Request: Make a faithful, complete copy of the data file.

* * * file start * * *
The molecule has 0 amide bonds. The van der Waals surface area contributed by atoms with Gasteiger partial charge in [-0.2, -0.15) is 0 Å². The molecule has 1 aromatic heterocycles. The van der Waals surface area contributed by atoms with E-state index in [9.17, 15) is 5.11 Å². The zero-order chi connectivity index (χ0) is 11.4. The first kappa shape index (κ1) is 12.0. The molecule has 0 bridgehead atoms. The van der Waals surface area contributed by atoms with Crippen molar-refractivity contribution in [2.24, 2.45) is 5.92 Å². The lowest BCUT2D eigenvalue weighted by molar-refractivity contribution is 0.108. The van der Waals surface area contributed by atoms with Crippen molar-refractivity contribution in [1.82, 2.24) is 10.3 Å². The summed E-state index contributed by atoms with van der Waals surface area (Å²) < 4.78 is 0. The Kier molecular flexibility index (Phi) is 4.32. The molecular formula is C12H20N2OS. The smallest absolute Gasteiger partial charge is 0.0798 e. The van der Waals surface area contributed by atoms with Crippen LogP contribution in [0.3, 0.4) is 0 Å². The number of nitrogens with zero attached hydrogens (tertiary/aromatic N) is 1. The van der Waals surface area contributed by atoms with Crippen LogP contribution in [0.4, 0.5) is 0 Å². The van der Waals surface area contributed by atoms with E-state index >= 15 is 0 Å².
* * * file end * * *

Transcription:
The molecule has 0 amide bonds. The van der Waals surface area contributed by atoms with Gasteiger partial charge in [-0.2, -0.15) is 0 Å². The molecule has 1 aromatic heterocycles. The van der Waals surface area contributed by atoms with E-state index in [9.17, 15) is 5.11 Å². The zero-order chi connectivity index (χ0) is 11.4. The first kappa shape index (κ1) is 12.0. The molecule has 0 bridgehead atoms. The van der Waals surface area contributed by atoms with Crippen molar-refractivity contribution in [2.24, 2.45) is 5.92 Å². The lowest BCUT2D eigenvalue weighted by molar-refractivity contribution is 0.108. The van der Waals surface area contributed by atoms with Crippen molar-refractivity contribution in [1.82, 2.24) is 10.3 Å². The summed E-state index contributed by atoms with van der Waals surface area (Å²) < 4.78 is 0. The Kier molecular flexibility index (Phi) is 4.32. The molecular formula is C12H20N2OS. The smallest absolute Gasteiger partial charge is 0.0798 e. The van der Waals surface area contributed by atoms with Crippen LogP contribution in [0.3, 0.4) is 0 Å². The number of nitrogens with zero attached hydrogens (tertiary/aromatic N) is 1. The van der Waals surface area contributed by atoms with Crippen LogP contribution in [0.4, 0.5) is 0 Å². The van der Waals surface area contributed by atoms with E-state index >= 15 is 0 Å².